(Alive Natural Sound Records)
4 out of 5 stars
Videos by American Songwriter
It’s impossible to hear any songs on Triptides’ new album and not reference the sounds of classic acts the band audaciously cites as influences. Start with early Pink Floyd, move onto the psychedelic end of The Byrds, the eerie melodic vibe of The Zombies, a bit of krautrock Can, some Badfinger and T. Rex….the list continues but you get the idea.
Amazingly, the L.A. based threesome has been cranking out this heady, psych-groove for a decade with six previous albums. While the recording quality has improved markedly over the years, the trio’s overall direction has resolutely remained firmly rooted in the ‘60s and early ‘70s. Album number seven doesn’t tinker with that established formula. While some may bemoan that the Triptides aren’t expanding out of its bubble, these songs are far from Dukes of Stratosphere-styled caricatures of the bands they clearly love.
Even though The Byrds’ “So You Want to Be a Rock and Roll Star” references drive the pealing 12 strings of “It Won’t Hurt You” and you may think someone slipped a Zombies cover in for both “She Doesn’t Want to Know” and the appropriately titled “Another Dream,” Triptides write creative, melodic choruses around these musical bones. Perhaps the guys best define their own tunes in the advance material that describes the dreamy “Elemental Chemistry” with “If music had a scent, this song would smell like incense and the perfume of a long forgotten civilization.”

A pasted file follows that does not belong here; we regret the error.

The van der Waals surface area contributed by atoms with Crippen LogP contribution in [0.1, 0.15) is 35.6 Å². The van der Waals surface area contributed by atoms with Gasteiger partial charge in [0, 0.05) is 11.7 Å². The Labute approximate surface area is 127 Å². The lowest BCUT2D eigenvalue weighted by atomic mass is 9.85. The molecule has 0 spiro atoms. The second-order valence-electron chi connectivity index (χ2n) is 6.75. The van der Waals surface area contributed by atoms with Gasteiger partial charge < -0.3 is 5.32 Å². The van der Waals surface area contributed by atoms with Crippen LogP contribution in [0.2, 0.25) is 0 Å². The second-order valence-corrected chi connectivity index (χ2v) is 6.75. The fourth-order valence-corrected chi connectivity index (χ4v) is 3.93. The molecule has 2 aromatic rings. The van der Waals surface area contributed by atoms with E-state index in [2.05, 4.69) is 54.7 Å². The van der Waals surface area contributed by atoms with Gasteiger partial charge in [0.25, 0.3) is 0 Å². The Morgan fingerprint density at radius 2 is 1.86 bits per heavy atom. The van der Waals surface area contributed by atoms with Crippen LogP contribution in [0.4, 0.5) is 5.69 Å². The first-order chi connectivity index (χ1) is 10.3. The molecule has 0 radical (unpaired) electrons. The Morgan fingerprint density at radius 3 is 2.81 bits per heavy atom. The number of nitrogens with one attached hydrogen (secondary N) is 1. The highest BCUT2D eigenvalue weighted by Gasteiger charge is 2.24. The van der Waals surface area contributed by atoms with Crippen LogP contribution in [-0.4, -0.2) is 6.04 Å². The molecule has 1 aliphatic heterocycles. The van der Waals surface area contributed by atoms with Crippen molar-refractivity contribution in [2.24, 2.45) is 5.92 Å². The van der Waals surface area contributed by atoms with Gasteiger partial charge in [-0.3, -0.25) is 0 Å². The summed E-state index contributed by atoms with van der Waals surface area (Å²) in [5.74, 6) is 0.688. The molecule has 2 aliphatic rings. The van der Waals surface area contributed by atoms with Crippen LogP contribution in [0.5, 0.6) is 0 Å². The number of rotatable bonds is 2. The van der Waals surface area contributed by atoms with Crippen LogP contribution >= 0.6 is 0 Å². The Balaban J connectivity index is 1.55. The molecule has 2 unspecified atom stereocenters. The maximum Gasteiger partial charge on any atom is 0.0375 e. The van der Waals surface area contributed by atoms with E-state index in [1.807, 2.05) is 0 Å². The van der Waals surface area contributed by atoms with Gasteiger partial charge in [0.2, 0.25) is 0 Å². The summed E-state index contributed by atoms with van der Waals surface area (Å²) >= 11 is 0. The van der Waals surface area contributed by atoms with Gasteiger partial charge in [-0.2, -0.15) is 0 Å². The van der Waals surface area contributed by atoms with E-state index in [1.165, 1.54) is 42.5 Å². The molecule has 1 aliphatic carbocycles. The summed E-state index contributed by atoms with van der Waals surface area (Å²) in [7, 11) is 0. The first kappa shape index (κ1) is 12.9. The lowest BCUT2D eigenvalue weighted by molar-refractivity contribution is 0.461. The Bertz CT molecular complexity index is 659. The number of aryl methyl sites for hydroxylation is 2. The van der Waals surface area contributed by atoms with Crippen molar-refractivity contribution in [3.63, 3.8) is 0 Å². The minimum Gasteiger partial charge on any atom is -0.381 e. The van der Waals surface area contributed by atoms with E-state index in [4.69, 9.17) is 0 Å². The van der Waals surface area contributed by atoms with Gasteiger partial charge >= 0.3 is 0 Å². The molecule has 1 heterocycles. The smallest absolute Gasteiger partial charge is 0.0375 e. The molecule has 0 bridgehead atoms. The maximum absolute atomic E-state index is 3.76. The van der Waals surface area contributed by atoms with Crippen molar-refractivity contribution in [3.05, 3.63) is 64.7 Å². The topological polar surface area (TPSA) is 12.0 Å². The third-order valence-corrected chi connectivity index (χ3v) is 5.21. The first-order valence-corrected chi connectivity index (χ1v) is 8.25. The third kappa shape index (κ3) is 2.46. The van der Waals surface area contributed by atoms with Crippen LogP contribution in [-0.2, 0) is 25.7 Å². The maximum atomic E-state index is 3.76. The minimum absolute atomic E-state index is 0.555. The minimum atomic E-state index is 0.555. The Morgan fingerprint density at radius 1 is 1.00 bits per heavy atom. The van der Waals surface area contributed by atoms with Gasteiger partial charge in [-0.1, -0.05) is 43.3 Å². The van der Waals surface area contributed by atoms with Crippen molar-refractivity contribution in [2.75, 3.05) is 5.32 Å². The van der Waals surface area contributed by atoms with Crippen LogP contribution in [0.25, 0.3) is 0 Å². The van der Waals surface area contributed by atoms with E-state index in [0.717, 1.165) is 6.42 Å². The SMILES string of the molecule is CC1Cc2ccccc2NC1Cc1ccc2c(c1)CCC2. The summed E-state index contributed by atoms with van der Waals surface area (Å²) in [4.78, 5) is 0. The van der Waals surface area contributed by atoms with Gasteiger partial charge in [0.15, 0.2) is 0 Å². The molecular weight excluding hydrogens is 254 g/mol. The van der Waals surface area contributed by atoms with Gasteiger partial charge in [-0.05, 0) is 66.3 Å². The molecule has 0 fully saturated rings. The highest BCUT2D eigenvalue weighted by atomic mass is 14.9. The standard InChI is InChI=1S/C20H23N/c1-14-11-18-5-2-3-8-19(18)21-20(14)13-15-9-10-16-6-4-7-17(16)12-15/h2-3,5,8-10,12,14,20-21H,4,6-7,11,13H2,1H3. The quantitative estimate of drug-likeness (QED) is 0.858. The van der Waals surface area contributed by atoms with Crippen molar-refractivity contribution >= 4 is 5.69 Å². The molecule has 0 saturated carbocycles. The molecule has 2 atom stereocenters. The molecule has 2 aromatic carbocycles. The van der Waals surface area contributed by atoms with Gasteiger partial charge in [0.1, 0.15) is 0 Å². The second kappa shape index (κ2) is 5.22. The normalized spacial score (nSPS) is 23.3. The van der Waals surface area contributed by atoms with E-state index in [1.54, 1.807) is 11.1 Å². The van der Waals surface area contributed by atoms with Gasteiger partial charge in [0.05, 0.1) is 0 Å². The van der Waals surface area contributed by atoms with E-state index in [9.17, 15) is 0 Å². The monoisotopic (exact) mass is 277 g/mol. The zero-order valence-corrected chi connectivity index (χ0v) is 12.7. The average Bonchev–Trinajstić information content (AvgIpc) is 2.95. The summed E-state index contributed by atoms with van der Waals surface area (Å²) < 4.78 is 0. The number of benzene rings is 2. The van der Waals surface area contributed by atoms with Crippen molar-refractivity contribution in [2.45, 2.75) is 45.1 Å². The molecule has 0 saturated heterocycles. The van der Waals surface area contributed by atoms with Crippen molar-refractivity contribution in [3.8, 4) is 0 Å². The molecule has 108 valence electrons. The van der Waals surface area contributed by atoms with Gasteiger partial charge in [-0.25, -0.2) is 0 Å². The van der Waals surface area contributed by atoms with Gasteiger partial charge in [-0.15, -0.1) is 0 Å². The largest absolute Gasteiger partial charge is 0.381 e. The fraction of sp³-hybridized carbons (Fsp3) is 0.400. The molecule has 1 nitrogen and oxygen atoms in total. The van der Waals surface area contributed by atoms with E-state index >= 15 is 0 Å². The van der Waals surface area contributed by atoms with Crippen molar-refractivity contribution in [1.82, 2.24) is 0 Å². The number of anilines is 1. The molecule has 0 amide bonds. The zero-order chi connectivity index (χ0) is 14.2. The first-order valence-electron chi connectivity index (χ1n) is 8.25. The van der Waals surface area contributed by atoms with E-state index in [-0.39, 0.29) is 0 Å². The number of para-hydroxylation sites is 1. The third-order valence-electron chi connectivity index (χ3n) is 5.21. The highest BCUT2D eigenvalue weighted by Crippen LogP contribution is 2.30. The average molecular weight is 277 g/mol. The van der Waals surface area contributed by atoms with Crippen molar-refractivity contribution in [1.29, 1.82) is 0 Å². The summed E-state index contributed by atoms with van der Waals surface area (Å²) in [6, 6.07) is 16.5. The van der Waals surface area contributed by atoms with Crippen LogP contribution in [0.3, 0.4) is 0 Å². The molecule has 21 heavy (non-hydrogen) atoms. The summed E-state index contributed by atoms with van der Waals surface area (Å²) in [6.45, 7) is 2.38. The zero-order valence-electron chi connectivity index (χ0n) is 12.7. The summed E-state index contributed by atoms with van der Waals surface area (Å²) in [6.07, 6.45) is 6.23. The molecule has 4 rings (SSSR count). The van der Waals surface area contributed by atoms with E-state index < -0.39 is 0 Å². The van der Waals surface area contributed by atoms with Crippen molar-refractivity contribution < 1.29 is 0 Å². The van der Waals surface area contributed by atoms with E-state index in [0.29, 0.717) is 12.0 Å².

It’s Floyd where Triptides finds the stimulation for tracks such as the Syd Barrett era space rock of “Hand of Time” and the Dark Side of the Moon aura the helps “Shining” float along like puffy clouds on a spring afternoon. There are overdubs but the majority of this music is crafted by three guys that sound like a band at least twice as large. Frontman Glenn Brigman keeps his vocals on simmer which infuses innocence into this music, making it even more attractive. The sweet ballad “Moonlight Reflection” brings ‘70’s soulful Todd Rundgren into the mix and the chiming, charming “Let It Go” would have sounded in place on a ‘60s Searchers or Hollies album, at least until it twists into a psychedelic swirl in its midsection.
At this point you are either on Triptides’ bus or you’ve decided the group’s retro forever approach isn’t the ride you’d like to take. But even listeners not attracted to the band’s enthusiastically dated aesthetic will admit they write impressive songs, not unlike their more famous inspirations. And in some cases, even better.